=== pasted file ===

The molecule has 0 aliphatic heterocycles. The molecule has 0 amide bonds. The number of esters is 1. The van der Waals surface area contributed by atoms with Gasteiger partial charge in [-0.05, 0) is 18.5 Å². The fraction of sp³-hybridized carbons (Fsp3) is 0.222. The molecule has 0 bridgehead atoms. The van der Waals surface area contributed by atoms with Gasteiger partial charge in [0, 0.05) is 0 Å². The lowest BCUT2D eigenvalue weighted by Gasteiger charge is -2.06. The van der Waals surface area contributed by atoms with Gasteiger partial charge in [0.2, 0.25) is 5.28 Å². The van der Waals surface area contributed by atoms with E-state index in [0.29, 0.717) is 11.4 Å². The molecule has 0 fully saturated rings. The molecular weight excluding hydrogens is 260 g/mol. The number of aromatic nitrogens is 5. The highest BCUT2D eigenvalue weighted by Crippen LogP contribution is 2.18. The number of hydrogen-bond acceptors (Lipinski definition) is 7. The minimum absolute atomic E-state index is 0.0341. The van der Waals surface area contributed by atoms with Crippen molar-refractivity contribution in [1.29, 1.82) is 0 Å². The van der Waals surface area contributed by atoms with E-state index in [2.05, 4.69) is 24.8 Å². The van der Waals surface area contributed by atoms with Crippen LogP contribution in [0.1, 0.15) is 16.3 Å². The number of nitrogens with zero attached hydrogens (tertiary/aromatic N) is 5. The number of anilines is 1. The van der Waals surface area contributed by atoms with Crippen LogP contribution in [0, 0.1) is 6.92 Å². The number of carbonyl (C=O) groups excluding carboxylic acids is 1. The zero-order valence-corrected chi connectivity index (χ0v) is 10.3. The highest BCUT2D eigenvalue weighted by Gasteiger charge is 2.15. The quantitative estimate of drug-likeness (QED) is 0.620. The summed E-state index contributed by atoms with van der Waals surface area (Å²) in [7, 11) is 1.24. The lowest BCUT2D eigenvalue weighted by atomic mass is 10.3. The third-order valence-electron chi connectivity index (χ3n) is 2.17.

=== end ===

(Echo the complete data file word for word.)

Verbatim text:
The molecule has 0 aliphatic heterocycles. The molecule has 0 amide bonds. The number of esters is 1. The van der Waals surface area contributed by atoms with Gasteiger partial charge in [-0.05, 0) is 18.5 Å². The fraction of sp³-hybridized carbons (Fsp3) is 0.222. The molecule has 0 bridgehead atoms. The van der Waals surface area contributed by atoms with Gasteiger partial charge in [0, 0.05) is 0 Å². The lowest BCUT2D eigenvalue weighted by Gasteiger charge is -2.06. The van der Waals surface area contributed by atoms with Gasteiger partial charge in [0.2, 0.25) is 5.28 Å². The van der Waals surface area contributed by atoms with E-state index in [0.29, 0.717) is 11.4 Å². The molecule has 0 fully saturated rings. The molecular weight excluding hydrogens is 260 g/mol. The number of aromatic nitrogens is 5. The highest BCUT2D eigenvalue weighted by Crippen LogP contribution is 2.18. The number of hydrogen-bond acceptors (Lipinski definition) is 7. The minimum absolute atomic E-state index is 0.0341. The van der Waals surface area contributed by atoms with Crippen molar-refractivity contribution in [1.29, 1.82) is 0 Å². The van der Waals surface area contributed by atoms with E-state index in [2.05, 4.69) is 24.8 Å². The van der Waals surface area contributed by atoms with Crippen LogP contribution in [0.1, 0.15) is 16.3 Å². The number of nitrogens with zero attached hydrogens (tertiary/aromatic N) is 5. The number of anilines is 1. The van der Waals surface area contributed by atoms with Crippen LogP contribution in [0, 0.1) is 6.92 Å². The number of carbonyl (C=O) groups excluding carboxylic acids is 1. The zero-order valence-corrected chi connectivity index (χ0v) is 10.3. The highest BCUT2D eigenvalue weighted by Gasteiger charge is 2.15. The quantitative estimate of drug-likeness (QED) is 0.620. The summed E-state index contributed by atoms with van der Waals surface area (Å²) in [7, 11) is 1.24. The lowest BCUT2D eigenvalue weighted by atomic mass is 10.3. The third-order valence-electron chi connectivity index (χ3n) is 2.17.